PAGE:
A neurologist who is also a priest has been criticised by a judge after giving evidence about the condition of a middle-aged Catholic man at the centre of a life-support treatment dispute.
Mr Justice Cohen said he did not think he could place “any weight” on evidence given by the clergyman Dr Patrick Pullicino.
He said he had “severe misgivings” about a report prepared by Dr Pullicino and concerns about “objectivity”.
Pullicino retired from medicine about two years ago and was ordained as a priest for the Catholic Archdiocese of Southwark, which covers South London and the counties of southeastern England.
He has been involved in a dispute in the Court of Protection, where issues relating to people who lack the mental capacity to make decisions are considered.
Mr Justice Cohen heard that the man in question had suffered brain damage and had been in a coma for several weeks.
Specialists treating him said his condition would never significantly improve and thought life-support treatment should end.
His wife agreed and told the judge that he had talked of never wanting to be a “burden”.
But his mother, sisters and a niece disagreed and are being supported by the Christian Legal Centre.
They said that, because of his Catholic beliefs, he would not have wanted his life to be terminated if it could be preserved.
Mr Justice Cohen, who is based in London and also hears cases in the Family Division of the High Court, ruled in mid-December that doctors could end life-support treatment.
The judge said the man had been married for the best part of 20 years and concluded that his wife had a better idea of what his views would have been.
He ruled that the man could not be named in media reports of the case.
Bosses at the University Hospitals Plymouth NHS Trust have responsibility for the man’s care and had asked the judge to rule that ending life-support treatment would be lawful.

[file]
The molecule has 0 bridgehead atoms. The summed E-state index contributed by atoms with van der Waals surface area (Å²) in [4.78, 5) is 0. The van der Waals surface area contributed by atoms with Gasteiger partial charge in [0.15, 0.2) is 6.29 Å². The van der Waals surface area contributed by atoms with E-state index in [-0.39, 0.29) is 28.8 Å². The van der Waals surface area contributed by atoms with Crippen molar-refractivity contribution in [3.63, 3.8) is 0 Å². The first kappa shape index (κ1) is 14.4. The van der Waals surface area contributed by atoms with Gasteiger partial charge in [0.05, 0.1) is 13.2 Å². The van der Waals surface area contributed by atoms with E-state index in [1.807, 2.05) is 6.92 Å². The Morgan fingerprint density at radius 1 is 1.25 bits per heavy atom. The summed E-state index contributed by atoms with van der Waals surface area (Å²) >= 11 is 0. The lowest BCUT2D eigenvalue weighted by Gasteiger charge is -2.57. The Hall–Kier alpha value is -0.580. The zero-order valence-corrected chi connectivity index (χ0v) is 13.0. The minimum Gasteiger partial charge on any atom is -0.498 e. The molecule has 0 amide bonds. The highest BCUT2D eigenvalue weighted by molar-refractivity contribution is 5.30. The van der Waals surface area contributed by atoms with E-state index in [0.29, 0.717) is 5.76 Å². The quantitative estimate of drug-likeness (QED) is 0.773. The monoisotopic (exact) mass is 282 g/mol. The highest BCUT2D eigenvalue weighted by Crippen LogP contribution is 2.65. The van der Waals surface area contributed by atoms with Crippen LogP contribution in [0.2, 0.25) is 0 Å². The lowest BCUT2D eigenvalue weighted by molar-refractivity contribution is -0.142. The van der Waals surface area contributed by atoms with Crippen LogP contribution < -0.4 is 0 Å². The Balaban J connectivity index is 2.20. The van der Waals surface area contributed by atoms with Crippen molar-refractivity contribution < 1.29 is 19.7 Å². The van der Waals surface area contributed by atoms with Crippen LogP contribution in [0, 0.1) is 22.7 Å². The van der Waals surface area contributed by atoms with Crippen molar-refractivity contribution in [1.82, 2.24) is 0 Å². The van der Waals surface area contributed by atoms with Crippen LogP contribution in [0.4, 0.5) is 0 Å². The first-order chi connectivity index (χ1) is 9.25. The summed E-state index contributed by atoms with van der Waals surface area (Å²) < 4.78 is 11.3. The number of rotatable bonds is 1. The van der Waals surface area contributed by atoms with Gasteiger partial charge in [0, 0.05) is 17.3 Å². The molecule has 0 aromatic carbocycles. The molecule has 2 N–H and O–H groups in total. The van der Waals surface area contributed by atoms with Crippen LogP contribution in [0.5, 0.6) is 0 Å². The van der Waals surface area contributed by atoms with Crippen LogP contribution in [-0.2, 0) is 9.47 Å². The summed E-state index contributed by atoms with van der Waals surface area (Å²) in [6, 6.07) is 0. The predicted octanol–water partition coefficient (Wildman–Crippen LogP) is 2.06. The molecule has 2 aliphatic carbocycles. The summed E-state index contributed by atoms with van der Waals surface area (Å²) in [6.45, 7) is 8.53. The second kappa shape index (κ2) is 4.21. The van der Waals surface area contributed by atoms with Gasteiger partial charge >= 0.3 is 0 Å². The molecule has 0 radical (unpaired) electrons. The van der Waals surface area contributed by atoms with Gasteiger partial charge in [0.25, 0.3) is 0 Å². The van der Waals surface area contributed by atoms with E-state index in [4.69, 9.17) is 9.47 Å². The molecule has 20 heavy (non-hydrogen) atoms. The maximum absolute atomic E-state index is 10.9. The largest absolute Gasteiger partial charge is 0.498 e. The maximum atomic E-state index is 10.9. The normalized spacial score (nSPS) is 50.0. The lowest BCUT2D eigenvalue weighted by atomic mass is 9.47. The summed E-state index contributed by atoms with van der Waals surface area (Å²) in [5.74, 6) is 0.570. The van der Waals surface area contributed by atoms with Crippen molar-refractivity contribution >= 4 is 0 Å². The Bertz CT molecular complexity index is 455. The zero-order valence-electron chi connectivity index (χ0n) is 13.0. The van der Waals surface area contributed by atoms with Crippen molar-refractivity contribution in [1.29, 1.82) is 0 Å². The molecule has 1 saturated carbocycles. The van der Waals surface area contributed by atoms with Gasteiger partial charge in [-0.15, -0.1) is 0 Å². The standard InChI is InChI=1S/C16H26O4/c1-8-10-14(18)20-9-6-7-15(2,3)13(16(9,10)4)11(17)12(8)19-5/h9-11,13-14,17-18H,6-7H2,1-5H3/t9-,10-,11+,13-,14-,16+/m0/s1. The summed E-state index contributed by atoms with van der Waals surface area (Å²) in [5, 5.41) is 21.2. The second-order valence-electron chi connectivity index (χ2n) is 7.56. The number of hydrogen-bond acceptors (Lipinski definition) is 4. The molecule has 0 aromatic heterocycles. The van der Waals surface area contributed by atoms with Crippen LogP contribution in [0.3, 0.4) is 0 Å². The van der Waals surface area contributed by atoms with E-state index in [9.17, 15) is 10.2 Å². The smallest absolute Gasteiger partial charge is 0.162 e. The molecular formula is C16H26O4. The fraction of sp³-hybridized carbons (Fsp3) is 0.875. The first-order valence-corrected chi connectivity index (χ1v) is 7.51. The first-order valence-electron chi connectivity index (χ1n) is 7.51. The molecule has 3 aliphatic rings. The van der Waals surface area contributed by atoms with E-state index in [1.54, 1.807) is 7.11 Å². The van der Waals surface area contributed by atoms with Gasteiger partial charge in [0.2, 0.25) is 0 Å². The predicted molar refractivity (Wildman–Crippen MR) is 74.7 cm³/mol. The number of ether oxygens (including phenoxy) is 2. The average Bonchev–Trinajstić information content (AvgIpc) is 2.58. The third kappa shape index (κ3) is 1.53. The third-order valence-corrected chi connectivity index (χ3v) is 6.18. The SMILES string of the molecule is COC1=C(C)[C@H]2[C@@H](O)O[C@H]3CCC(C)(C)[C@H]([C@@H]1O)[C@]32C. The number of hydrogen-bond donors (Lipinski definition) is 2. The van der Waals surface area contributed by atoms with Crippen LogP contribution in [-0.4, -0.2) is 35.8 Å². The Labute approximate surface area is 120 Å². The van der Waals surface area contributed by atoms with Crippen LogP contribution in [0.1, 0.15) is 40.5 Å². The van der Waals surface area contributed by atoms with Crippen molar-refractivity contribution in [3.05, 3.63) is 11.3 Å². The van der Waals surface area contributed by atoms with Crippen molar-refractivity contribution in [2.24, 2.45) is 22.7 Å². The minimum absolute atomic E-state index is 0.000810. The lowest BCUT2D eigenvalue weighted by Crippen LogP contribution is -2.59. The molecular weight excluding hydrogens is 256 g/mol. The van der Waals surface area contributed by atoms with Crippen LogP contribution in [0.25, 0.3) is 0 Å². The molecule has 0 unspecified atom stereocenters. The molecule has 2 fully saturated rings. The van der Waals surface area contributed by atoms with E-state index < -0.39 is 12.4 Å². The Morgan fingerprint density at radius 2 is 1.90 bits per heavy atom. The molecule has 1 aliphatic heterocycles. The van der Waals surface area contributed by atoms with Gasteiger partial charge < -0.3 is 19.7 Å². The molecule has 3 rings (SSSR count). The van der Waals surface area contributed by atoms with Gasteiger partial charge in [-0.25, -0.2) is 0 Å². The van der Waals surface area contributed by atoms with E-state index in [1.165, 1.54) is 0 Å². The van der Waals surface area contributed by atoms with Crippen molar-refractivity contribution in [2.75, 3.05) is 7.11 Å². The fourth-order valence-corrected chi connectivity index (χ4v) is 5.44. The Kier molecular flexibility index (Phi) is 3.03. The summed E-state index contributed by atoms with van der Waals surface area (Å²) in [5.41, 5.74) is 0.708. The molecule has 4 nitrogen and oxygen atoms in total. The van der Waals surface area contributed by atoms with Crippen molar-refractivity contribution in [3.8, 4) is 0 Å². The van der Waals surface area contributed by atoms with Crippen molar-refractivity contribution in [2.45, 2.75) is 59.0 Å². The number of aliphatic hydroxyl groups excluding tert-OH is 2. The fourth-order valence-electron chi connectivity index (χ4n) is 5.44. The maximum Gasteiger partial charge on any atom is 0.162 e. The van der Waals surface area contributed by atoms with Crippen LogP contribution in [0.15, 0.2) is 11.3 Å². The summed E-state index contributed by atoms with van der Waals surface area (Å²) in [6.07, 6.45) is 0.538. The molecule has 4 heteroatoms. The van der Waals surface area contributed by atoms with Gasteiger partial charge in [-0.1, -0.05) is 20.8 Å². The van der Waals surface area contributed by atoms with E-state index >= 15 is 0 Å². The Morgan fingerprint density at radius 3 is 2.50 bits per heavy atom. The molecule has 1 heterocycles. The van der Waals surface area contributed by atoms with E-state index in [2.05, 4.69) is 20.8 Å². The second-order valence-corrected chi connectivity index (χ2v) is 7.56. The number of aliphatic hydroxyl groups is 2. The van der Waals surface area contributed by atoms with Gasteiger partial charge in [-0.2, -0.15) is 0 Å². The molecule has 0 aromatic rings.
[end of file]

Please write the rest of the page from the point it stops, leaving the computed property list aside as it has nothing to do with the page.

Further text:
The man’s niece last week failed to persuade Court of Appeal judges to overturn Mr Justice Cohen’s ruling.
She then asked Mr Justice Cohen to reconsider – arguing that new evidence produced by Dr Pullicino showed that the man was improving.
But Mr Justice Cohen on Thursday dismissed her application, said the man’s condition had not improved, and criticised Dr Pullicino.
The judge said Dr Pullicino was an “experienced neurologist” and an “ordained priest”.
But he said he had “severe misgivings” about a report produced by Dr Pullicino and added: “I have to say I found some of Dr Pullicino’s evidence unaccountably vague.”
He said Dr Pullicino, a consultant who does work for the East Kent Hospitals University NHS Foundation Trust, had written a report after watching about three minutes worth of video clips of the man, taken by a relative.
Dr Pullicino said the clips showed that the man had an “emotional response” to the presence of family members, said there was “no way” he should be left to die, and said he had a 50 per cent chance of being “independent in his own home”.
Specialists treating the man disagreed.
They said there was no evidence to suggest the man responded to his wife or other family members.
Mr Justice Cohen said the treating team was “right to be critical” of Dr Pullicino’s evidence.
“In short, I was concerned about the level of objectivity,” said the judge.
“I do not think I can place any weight on the evidence of Dr Pullicino and I think the criticisms are properly made.”
The man’s niece now wants the judges at the European Court of Human Rights in Strasbourg, France, to consider the case. Mr Justice Cohen said doctors should keep providing life-support treatment to give judges at the European court time to consider evidence.
The judge has heard that the man is from Poland. Polish Government officials have said arrangements could be made for him to be treated in Poland. They also want the European Court of Human Rights to consider the case. Mr Justice Cohen said he appreciated the Polish Government’s offer. But the judge said the man could be treated in England – if further treatment was in his best interests. The judge said, in any event, it would be wrong to move the man to Poland against his wife’s wishes.